[originally written 10/14/2018]

Blood Still Works (short short story)

For as long as I can remember, my life has been with the dead. My grandmother made elixers, gris gris, and mixed oils to ward off spirits. Before my grandmother died, she started calling for her grandmother. “Mama, Mama!” She would say, with her hands outstretched. The sterile, backroom at my mother’s house held her dying body. For a year, I watched my grandmother, my Nan go from the land of the living and the dead with only ceiling fans to talk back to her.
On good days, she would be up at her sewing machine. Never using the machine, but making pillows. Or surging hems around curtains or tablecloths. My oldest brother, Ernest, had her make his fiancée’s veil for their wedding in December. He thought she would be alive at least until the New Year. “She too mean to die, Peggy.” He laughed when he brought the toole over and brushed my shoulder. “Sewing always gave her something to do. This project will keep her focused. Mama is worried about her mind being idle.” He looked away from me as I sat at Mama’s big dining room table, doing my math homework.
Idle. He said that word like there was vinegar attached to it. I remember getting up and walking down that long dim hall with the panel walls. I put my hand along the wall, and anchoring me between the ceiling and the floor. I heard humming as I got to the end of the hallway off the kitchen. With all the moxie I could muster as a ten-year-old girl, I exhaled before I knocked on the dented peach door.
I bit my bottom lip, knocking three times in quick succession. I heard more humming. “It still works, it still works.” I tried the door. Mama told me to never try the door. I saw my grandmother with her headwrap on, this long white scarf, pilled on her head like a crown. I stood in back of the machine, watching her shoulders and upper arms push towards the fading light of the window. The whirring of the machine captured me. She was speaking low, and in broken Creole. I didn’t know much about my great-grandmother, but I knew that she worked for either a French or Creole family. I knew that her mother before her ran away from the master that stalked her and her younger sister before the Civil War. I knew that my great, great-great grandmother had learned it and told all her children.
I knew that my grandmother was dying. But that didn’t scare me. Her not being in the house I was in raised in didn’t scare me. Not being able to see her didn’t scare me. This, this dying she was doing, scared me. It seemed to have no rhyme or reason. She would be fine and then what seemed to be sick or paranoid. The whirring of the sewing machine got louder, matching the thumping of my heart in my ears. “Just like that Mama?” she asked to the room and light beyond my own sight. She hummed the hymn again. “it will never loose it’s power.” She turned and faced the wall where her dresser was. She had her good sewing shears and nipped her index finger. I heard the whizzing and whirring of the machine stop. I watched the black housedress she wore transform into the robe for a queen from the stories I read. The big white magnolia flowers marched the white crown she wore.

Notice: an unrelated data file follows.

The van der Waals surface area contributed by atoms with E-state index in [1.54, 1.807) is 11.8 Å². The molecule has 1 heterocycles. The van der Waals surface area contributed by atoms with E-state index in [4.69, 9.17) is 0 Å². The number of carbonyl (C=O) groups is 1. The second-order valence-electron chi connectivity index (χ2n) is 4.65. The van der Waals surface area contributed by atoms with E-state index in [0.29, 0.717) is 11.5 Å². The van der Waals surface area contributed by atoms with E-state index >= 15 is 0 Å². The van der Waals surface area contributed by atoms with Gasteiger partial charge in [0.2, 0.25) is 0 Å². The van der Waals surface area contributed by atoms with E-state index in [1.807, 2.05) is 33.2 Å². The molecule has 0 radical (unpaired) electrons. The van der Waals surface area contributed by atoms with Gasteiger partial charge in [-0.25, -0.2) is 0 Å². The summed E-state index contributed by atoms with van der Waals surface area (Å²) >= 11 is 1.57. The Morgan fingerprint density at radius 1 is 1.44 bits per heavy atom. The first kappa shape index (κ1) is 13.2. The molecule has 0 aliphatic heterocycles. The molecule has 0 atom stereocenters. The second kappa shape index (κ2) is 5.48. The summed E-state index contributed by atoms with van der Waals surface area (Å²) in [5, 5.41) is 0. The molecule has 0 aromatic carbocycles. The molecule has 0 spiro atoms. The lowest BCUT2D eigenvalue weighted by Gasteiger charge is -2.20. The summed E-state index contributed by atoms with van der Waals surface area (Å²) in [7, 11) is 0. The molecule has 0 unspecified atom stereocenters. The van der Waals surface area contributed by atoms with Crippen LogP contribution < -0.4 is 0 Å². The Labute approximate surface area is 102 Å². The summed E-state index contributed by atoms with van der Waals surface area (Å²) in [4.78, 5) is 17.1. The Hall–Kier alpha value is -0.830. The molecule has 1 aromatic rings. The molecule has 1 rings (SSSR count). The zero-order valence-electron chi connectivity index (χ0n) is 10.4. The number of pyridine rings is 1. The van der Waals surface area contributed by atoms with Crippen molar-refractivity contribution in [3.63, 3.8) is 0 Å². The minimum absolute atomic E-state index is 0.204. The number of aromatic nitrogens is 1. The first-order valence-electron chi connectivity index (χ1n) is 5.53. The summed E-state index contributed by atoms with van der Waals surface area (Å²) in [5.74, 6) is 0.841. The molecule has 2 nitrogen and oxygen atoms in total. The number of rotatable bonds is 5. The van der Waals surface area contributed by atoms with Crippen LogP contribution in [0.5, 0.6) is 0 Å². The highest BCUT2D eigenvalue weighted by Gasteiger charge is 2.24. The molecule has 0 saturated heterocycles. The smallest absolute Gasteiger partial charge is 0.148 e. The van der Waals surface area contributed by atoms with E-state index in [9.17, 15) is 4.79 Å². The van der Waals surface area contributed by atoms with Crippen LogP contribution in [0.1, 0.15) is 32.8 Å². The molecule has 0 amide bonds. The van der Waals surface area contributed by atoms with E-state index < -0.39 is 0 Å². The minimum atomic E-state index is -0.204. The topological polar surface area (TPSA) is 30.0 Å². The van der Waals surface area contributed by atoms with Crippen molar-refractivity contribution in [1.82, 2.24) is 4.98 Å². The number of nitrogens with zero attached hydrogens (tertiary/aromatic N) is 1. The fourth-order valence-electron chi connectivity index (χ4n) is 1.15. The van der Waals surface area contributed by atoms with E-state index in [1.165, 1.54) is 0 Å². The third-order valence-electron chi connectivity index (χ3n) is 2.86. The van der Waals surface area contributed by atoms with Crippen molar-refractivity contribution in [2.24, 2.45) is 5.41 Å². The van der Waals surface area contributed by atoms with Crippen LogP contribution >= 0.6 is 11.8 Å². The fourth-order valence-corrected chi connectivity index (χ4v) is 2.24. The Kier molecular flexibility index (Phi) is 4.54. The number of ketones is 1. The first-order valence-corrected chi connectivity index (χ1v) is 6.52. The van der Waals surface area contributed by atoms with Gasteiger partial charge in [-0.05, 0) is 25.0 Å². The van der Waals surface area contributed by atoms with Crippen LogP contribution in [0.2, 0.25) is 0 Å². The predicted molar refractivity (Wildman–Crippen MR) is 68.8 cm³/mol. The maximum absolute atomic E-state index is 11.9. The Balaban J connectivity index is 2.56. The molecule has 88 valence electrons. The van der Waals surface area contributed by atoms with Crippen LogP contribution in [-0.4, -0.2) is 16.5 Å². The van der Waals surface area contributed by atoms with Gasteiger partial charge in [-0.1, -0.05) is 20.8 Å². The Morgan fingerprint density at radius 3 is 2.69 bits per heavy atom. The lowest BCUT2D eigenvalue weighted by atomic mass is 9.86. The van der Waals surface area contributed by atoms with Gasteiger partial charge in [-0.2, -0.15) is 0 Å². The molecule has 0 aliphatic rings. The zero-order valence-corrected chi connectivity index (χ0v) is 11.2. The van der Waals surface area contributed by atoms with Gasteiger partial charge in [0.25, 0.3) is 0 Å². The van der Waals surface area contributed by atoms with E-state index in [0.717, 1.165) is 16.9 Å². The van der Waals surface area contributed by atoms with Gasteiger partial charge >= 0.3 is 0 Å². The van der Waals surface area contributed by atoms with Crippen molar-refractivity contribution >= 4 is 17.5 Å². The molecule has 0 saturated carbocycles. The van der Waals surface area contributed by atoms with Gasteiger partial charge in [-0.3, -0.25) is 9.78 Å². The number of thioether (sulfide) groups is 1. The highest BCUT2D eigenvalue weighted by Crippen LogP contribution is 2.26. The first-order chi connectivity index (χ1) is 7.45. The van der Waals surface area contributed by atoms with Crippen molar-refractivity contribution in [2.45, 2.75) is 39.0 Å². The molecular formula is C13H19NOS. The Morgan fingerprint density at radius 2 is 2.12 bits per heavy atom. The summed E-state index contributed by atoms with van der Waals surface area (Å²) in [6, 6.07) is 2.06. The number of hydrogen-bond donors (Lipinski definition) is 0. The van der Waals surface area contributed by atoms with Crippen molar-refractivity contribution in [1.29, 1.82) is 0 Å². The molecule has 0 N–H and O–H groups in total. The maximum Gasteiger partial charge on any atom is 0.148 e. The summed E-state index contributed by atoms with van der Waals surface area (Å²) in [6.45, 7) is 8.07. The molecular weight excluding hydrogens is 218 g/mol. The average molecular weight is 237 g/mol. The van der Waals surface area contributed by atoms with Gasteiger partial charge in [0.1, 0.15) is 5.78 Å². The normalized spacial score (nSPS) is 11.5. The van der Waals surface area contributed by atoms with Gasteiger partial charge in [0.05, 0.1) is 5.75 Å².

“It will work, Mama. I’m leaving soon. It must work!” She turned back to the veil she created. My feet, glued to the floor. I willed them to move, an could only twitch them. “Maharet.” She said, a harsh whisper. “This is blood work I’m doing. You can’t see this. You can’t be seen seeing this yet.” The sewing machine whirring again. I saw the tinted white fabric. She spoke French again, louder, then screaming in the empty room. “Mama, it ain’t time. It’s not time.” More whirring. She muttered, she always muttered when Mama forgot to give her the tea she made for confusion. “Protection. They won’t get him. Not through this line. No.” I still couldn’t move. The whirring and heartbeats deafened me.
My grandmother took a deep breath. Her shoulders slacked. “How does it go, Maggie? Sing it for your Nan.” She often had me sing to her on nights she couldn’t sleep. I sang the song , the same one I had snuck in to sing last night because she was screaming for her long dead father.

It still works,
It still works.
The blood still works,
It will never lose its power.

​I saw her shoulders slump, as she fell backwards from her sewing stool. Fingers bloody, the veil falling over her. I couldn’t move still. I watched her eyes flutter to the ceiling and then close. The room was quiet again.

[originally written 10/14/2018]